Critics of Trump's ban pointed to a Rand Corporation study that estimated annual transgender healthcare accounted for only $2.4 million to $8.4 million of the more than $50 billion in Defense Department healthcare spending.

But it was also praised by conservative activists and some of his fellow Republicans.

SEE ALSO: Hope Hicks, Barack Obama among the most powerful in Trump's Washington, GQ says

A number of federal judges - in Baltimore, Washington, Seattle and Riverside, California - issued rulings blocking Trump's ban. The judges said the ban would likely violate the right under the U.S. Constitution to equal protection under the law.

Late last year transgender people were allowed for the first time to enlist in the U.S. military, after the Trump administration decided not to appeal rulings that blocked his transgender ban.

Military officials do not know how many transgender people have begun to enlist since Jan. 1, when the Defense Department began accepting openly transgender recruits. But advocates said they believe dozens, if not hundreds, of transgender people will seek to join an estimated 4,000 already serving. (Reporting by Idrees Ali; Editing by Tom Brown and Jonathan Oatis)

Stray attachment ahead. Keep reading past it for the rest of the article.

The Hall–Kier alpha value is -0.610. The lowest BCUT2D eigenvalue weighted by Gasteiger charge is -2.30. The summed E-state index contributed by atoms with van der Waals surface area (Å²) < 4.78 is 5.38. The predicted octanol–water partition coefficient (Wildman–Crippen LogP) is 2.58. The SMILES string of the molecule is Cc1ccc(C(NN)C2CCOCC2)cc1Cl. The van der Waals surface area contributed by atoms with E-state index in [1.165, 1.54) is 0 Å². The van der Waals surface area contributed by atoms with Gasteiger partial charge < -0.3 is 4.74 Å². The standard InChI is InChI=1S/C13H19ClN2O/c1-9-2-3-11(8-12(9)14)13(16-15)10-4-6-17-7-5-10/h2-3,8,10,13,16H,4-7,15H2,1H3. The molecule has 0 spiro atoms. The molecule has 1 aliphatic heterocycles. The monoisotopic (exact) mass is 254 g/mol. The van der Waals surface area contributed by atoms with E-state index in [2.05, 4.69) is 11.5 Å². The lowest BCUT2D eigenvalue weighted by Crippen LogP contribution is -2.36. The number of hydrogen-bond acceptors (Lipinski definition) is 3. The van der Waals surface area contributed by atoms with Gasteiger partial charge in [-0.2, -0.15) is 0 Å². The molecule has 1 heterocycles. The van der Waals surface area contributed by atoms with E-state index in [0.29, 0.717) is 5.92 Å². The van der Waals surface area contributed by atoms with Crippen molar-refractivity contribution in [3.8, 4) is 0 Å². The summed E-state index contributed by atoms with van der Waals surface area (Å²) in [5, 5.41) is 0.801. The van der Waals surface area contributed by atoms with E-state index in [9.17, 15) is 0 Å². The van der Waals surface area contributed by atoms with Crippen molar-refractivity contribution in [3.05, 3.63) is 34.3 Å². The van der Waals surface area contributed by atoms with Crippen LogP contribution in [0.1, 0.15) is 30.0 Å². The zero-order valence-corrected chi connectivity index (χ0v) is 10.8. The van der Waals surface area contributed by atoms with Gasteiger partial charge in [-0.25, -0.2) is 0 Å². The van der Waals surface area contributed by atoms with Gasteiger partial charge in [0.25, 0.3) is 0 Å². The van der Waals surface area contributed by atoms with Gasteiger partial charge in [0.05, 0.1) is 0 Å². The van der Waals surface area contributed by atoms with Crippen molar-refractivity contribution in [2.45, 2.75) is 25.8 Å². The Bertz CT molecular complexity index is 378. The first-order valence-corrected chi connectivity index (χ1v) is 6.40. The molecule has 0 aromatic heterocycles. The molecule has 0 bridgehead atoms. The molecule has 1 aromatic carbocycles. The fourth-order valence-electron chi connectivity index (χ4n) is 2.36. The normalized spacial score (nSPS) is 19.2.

RELATED: Protests against Trump's proposed transgender military ban

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Protests against President Trump's proposed transgender military ban
People protest U.S. President Donald Trump's announcement that he plans to reinstate a ban on transgender individuals from serving in any capacity in the U.S. military, in Times Square, in New York City, New York, U.S., July 26, 2017. REUTERS/Carlo Allegri
A participant cries during a protest against U.S. President Donald Trump's announcement that he plans to reinstate a ban on transgender individuals from serving in any capacity in the U.S. military, in Times Square, in New York City, New York, U.S., July 26, 2017. REUTERS/Carlo Allegri